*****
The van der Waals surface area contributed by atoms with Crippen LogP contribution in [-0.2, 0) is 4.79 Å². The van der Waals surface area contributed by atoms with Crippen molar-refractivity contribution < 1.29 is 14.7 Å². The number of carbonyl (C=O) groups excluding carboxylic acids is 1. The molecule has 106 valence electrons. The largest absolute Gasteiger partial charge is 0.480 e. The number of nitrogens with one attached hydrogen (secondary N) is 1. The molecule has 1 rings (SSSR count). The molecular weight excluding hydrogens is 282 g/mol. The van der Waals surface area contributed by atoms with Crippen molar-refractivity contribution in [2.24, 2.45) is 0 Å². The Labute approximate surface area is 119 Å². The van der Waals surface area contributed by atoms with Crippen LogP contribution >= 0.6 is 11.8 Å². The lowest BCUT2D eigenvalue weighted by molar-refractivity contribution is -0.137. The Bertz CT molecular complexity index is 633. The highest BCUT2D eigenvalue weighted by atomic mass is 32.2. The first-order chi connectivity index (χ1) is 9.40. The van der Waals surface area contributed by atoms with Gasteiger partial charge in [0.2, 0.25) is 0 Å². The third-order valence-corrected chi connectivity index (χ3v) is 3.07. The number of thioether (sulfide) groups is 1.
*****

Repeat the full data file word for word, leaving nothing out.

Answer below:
The van der Waals surface area contributed by atoms with Crippen LogP contribution in [-0.2, 0) is 4.79 Å². The van der Waals surface area contributed by atoms with Crippen molar-refractivity contribution < 1.29 is 14.7 Å². The number of carbonyl (C=O) groups excluding carboxylic acids is 1. The molecule has 106 valence electrons. The largest absolute Gasteiger partial charge is 0.480 e. The number of nitrogens with one attached hydrogen (secondary N) is 1. The molecule has 1 rings (SSSR count). The molecular weight excluding hydrogens is 282 g/mol. The van der Waals surface area contributed by atoms with Crippen molar-refractivity contribution in [2.24, 2.45) is 0 Å². The Labute approximate surface area is 119 Å². The van der Waals surface area contributed by atoms with Crippen LogP contribution >= 0.6 is 11.8 Å². The lowest BCUT2D eigenvalue weighted by molar-refractivity contribution is -0.137. The Bertz CT molecular complexity index is 633. The highest BCUT2D eigenvalue weighted by atomic mass is 32.2. The first-order chi connectivity index (χ1) is 9.40. The van der Waals surface area contributed by atoms with Gasteiger partial charge in [0.2, 0.25) is 0 Å². The third-order valence-corrected chi connectivity index (χ3v) is 3.07. The number of thioether (sulfide) groups is 1.